20 FDA Response FDA request for detailed monitoring plans from institutions and site visits Shutdowns –Duke –LA VA Hospitals –Oklahoma State –Univ. Colorado Health Sciences Center –Others

21 Additional Adverse Events Vector associated leukemia - France –2002- HGT Trials suspended after 2nd case of leukemia caused by integration of “defective” retroviral vector in host chromosome

22 Cellular HGT Somatic cells –non-reproductive –genetic information not passed to next generation Germ line cells –sperm/egg cells –currently not allowed

23 Categories of HGT Research ex vivo –cells removed from patient –incubated with vector –altered cells returned to patient in vivo –direct injection into affected tissues –systemic delivery

24 HGT Protocols 1st U.S. trial 1990: ADA 400 trials in past 10 years (3,000+ patients) worldwide –62%Cancer –13%single gene disorders – 9% AIDS

25 Delivery Vehicles for HGT Viruses –murine retroviruses (46%) –adenoviruses (22%) –Other vectors adeno-associated virus, vaccinia virus, herpesvirus Cationic liposomes (non-viral delivery) naked plasmid DNA or RNA (gene guns)

26 Murine Retroviruses Advantages –stable infection –long-term expression –will infect dividing cells only Disadvantages –insertional mutagenesis –activate an oncogene/shut off tumor suppressor –recombine with host retrovirus

27 Murine Retroviruses Before 2002 adverse events: 10+ year experience –no adverse events (800 patients) –no malignancies –no replication competent retroviruses –FDA has dropped requirement for lifetime monitoring of patients

28 Adenoviruses Advantages –capacity for large genetic insert –high level of expression –can also infect non-dividing cells –does not integrate into host genome Disadvantages –potential recombination with host adenovirus –inflammation, immune response

29 Adenoviruses Last decade –minimal viral shedding from subjects –standard precautions adequate (replace isolation practices) –consideration of using replication competent vectors with adequate isolation and monitoring of subjects

30 Liposomal Vectors Positive charged lipid particle –Advantages capacity for very large genetic insert safe ease of mass production –Disadvantages low efficiency poor specificity

31 Other Vectors Lentiviral vectors (HIV) can infect non- dividing cells Vaccinia (HGT vaccines) Baculovirus (insect virus) Salmonella No bounds on imagination of investigators

32 Oversight of HGT Research Food and Drug Administration (FDA) –Sole authority of approval of HGT protocols –Center for Biologics Evaluation & Research (CBER) drugs/biological products intended for use in human subjects –Investigational New Drug application (IND) 21 CFR Part 312 Subpart B

33 Oversight of HGT Research Objectives of the FDA –ensure safety/rights of research subjects –ensure scientific quality of clinical investigations –safeguard public health while promoting novel therapies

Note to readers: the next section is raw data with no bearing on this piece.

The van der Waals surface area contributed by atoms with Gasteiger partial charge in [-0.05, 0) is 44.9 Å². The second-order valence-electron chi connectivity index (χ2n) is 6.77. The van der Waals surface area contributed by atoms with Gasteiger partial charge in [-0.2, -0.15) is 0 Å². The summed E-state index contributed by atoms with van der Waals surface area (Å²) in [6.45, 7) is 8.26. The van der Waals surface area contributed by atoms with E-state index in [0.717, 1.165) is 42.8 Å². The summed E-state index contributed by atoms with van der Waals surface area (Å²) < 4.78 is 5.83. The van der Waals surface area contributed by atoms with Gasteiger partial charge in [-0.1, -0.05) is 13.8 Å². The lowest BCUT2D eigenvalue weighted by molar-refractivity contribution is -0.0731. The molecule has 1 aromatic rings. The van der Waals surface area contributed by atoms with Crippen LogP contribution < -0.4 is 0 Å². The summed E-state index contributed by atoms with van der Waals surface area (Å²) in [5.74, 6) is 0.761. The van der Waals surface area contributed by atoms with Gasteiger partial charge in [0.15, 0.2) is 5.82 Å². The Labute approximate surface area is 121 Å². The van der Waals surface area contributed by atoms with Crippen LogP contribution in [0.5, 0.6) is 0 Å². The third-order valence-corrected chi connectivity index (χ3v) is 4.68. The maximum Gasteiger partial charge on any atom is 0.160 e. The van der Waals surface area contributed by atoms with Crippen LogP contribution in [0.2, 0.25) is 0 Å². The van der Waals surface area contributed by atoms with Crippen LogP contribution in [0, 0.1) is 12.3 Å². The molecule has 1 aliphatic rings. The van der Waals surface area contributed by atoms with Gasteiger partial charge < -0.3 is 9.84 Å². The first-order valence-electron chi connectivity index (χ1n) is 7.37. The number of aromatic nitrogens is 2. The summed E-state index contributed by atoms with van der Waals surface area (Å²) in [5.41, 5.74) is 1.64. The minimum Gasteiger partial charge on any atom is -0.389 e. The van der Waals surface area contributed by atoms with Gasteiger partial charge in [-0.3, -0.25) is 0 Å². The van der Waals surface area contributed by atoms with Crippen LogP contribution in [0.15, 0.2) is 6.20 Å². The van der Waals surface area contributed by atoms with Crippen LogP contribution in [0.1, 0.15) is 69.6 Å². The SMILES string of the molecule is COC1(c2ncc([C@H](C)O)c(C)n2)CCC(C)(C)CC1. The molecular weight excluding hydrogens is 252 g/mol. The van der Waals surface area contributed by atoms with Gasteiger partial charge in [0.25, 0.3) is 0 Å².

34 Oversight of HGT Research National Institutes of Health (NIH) applicable to entities that receive NIH funding –DHHS Office of Human Research Protection (OHRP) regulations that protect human subjects/control research risks –Office of Biotechnology Activities mandatory registration of HGT Protocols national repository

35 Oversight of HGT Research NIH –Recombinant DNA Activities Committee (RAC) public notification/participation in discussion review 10% of submitted HGT protocols NIH Guidelines for Research Involving rDNA, Appendix M Points to Consider for Human Gene Therapy

36 Oversight of HGT Research History of NIH RAC Involvement –1990 - 1996: Approval authority –1996 - 2000: can recommend RAC review to FDA –October, 2000: RAC review prior to local institutional approval to ensure public notification and adequate risk assessment

37 Local Oversight for HGT Institutional Review Board (IRB) –Ensure compliance with FDA and NIH OHRP requirements to protect human subjects. Federally mandated for any work with humans. –Informed Consent risk/benefit evaluation on behalf of subject conflict of interest (financial implications) ethical issues (false hope) review of adverse effects

38 Local Oversight for HGT Institutional Biosafety Committee (IBC) –NIH Requirement (funded locales) –safety –acute/chronic effects –risk to patient, contacts –exclusion criteria –adverse effects (stopping rules)

39 HGT Protocol Pathway PI submission to IRB, IBC and NIH OBA OBA/NIH RAC filter: public review? RAC comments to IBC, IRB, FDA, OHRP IBC/IRB approval PI application for FDA IND Final FDA approved protocol to NIH OBA, IBC, IRB Adverse Effects reported

40 HGT Risk Assessment IBC Review Process –NIH Guidelines, Appendix M –Composition of IBC molecular biologists infectious disease experts immunologists, relevant expertise as needed biosafety/containment representation occupational health community representation